The New York Times has reported that Manatee School for the Arts in Palmetto, Florida, will hire two combat veterans to patrol the hallways of the school. Each veteran will wear body armor and hold a 9-millimeter Glock handgun and a semiautomatic rifle with a 17-inch barrel.
The principal, Bill Jones, said that if an armed intruder entered the campus, “we’re not looking for a fair fight. We’re looking at an overwhelming advantage.”
After the Parkland massacre last year, legislation passed that requires schools in Florida to have at least one “safe-school officer.” Manatee School for the Arts is the only school in the county that chose to hire armed guards who carry rifles.
“It’s just a much more effective weapon than the handgun is,” Dr. Jones said.
Michael Dorn, the executive director of Safe Havens International, which has performed security assessments at many public schools in Florida, has said that the decision to patrol with long guns is “very unusual.”
“It’s not something that we typically advise our clients to do for a variety of reasons,” he added, in part because someone might attack the officer and take the gun.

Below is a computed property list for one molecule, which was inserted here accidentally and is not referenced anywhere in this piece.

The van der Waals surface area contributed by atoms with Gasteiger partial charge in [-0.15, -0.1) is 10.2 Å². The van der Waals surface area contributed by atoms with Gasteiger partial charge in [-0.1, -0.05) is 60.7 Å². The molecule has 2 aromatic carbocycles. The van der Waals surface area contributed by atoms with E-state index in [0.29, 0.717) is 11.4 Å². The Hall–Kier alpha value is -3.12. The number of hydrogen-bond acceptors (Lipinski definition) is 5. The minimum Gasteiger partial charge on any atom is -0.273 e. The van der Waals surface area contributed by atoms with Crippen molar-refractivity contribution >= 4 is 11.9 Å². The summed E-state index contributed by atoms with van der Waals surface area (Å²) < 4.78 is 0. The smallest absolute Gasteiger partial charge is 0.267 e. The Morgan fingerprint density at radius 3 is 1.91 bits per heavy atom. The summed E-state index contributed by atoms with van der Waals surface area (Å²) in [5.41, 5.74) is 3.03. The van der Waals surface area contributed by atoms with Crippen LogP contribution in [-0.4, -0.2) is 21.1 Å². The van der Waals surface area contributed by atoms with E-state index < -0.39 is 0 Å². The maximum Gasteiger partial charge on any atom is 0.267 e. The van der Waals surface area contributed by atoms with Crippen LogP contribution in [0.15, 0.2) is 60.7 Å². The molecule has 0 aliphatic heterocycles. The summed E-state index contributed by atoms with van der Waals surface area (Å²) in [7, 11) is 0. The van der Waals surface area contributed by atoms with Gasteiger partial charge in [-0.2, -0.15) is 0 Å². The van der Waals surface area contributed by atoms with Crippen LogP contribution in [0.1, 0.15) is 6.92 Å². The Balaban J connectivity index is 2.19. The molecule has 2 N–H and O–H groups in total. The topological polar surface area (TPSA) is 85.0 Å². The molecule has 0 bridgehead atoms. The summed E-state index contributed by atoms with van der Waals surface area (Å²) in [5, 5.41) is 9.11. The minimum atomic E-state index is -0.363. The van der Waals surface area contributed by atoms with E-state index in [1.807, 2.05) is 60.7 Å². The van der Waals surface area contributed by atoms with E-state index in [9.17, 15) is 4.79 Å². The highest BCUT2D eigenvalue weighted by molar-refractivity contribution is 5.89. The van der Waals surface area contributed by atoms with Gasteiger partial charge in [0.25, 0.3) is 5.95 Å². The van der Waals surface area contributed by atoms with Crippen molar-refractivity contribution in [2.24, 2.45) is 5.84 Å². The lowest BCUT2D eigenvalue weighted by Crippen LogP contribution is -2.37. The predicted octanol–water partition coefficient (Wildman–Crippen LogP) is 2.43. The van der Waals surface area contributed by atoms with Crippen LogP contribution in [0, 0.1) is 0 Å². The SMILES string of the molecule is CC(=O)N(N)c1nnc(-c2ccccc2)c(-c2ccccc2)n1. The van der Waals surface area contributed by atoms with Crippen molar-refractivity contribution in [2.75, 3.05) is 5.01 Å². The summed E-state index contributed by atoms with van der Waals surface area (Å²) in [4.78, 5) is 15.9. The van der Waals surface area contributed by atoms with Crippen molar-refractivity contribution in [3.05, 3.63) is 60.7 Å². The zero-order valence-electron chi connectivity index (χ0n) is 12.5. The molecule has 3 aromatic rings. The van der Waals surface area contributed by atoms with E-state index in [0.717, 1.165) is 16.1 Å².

The school will also raise its perimeter fencing by two feet and add a guard shack to its entrance.
“We have guardians in almost all of our elementary schools, and in most of our charter schools,” said Michael Barber, a spokesman for the School District of Manatee County.
Dr. Jones said that so far, “most parents have been very accepting.”
Amanda Klinger, the director of operations at the Educator’s School Safety Network, an organization that trains educators and administrators in violence-prevention measures, said, “We don’t know that those security interventions will stop the things that they’re seeking to stop. My question is, what else are they doing to keep kids safe in schools? What are they doing to keep kids safe from risks or threats other than active shooters?”